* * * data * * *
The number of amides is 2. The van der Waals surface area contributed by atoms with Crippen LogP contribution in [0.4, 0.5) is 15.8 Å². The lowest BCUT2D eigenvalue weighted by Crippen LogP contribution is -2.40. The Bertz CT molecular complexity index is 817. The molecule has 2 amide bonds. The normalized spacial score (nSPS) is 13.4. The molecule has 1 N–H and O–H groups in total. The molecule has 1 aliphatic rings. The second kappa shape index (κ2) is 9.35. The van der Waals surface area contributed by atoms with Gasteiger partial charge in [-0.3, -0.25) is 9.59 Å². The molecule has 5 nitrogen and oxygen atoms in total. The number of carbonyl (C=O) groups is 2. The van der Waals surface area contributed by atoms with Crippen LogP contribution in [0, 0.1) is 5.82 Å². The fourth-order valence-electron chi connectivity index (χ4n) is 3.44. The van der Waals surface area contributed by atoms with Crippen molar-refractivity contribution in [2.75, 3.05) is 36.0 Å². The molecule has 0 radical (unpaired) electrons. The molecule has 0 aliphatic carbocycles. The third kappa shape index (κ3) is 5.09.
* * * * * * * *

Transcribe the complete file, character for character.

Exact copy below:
The number of amides is 2. The van der Waals surface area contributed by atoms with Crippen LogP contribution in [0.4, 0.5) is 15.8 Å². The lowest BCUT2D eigenvalue weighted by Crippen LogP contribution is -2.40. The Bertz CT molecular complexity index is 817. The molecule has 2 amide bonds. The normalized spacial score (nSPS) is 13.4. The molecule has 1 N–H and O–H groups in total. The molecule has 1 aliphatic rings. The second kappa shape index (κ2) is 9.35. The van der Waals surface area contributed by atoms with Gasteiger partial charge in [-0.3, -0.25) is 9.59 Å². The molecule has 5 nitrogen and oxygen atoms in total. The number of carbonyl (C=O) groups is 2. The van der Waals surface area contributed by atoms with Crippen LogP contribution in [0, 0.1) is 5.82 Å². The fourth-order valence-electron chi connectivity index (χ4n) is 3.44. The van der Waals surface area contributed by atoms with Crippen molar-refractivity contribution in [2.75, 3.05) is 36.0 Å². The molecule has 0 radical (unpaired) electrons. The molecule has 0 aliphatic carbocycles. The third kappa shape index (κ3) is 5.09.